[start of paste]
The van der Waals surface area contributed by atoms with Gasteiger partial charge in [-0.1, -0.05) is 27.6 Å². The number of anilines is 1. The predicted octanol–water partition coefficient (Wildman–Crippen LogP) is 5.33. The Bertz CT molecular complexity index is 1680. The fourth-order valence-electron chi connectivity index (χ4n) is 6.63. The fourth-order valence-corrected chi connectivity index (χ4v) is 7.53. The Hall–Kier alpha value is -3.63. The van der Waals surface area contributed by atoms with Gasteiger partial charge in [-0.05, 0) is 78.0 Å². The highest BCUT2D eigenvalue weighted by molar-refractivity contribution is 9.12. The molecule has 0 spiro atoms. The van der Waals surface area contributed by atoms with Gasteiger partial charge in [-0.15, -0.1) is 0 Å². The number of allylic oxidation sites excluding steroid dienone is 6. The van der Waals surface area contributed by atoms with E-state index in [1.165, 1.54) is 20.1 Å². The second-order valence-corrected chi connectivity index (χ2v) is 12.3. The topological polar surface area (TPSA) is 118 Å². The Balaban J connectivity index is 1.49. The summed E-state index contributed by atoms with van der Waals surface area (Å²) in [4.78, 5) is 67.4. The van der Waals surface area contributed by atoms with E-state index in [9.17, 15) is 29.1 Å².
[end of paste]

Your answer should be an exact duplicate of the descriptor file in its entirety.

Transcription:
The van der Waals surface area contributed by atoms with Gasteiger partial charge in [-0.1, -0.05) is 27.6 Å². The number of anilines is 1. The predicted octanol–water partition coefficient (Wildman–Crippen LogP) is 5.33. The Bertz CT molecular complexity index is 1680. The fourth-order valence-electron chi connectivity index (χ4n) is 6.63. The fourth-order valence-corrected chi connectivity index (χ4v) is 7.53. The Hall–Kier alpha value is -3.63. The van der Waals surface area contributed by atoms with Gasteiger partial charge in [-0.05, 0) is 78.0 Å². The highest BCUT2D eigenvalue weighted by molar-refractivity contribution is 9.12. The molecule has 0 spiro atoms. The van der Waals surface area contributed by atoms with Gasteiger partial charge in [-0.15, -0.1) is 0 Å². The number of allylic oxidation sites excluding steroid dienone is 6. The van der Waals surface area contributed by atoms with E-state index in [1.165, 1.54) is 20.1 Å². The second-order valence-corrected chi connectivity index (χ2v) is 12.3. The topological polar surface area (TPSA) is 118 Å². The Balaban J connectivity index is 1.49. The summed E-state index contributed by atoms with van der Waals surface area (Å²) in [4.78, 5) is 67.4. The van der Waals surface area contributed by atoms with E-state index in [9.17, 15) is 29.1 Å².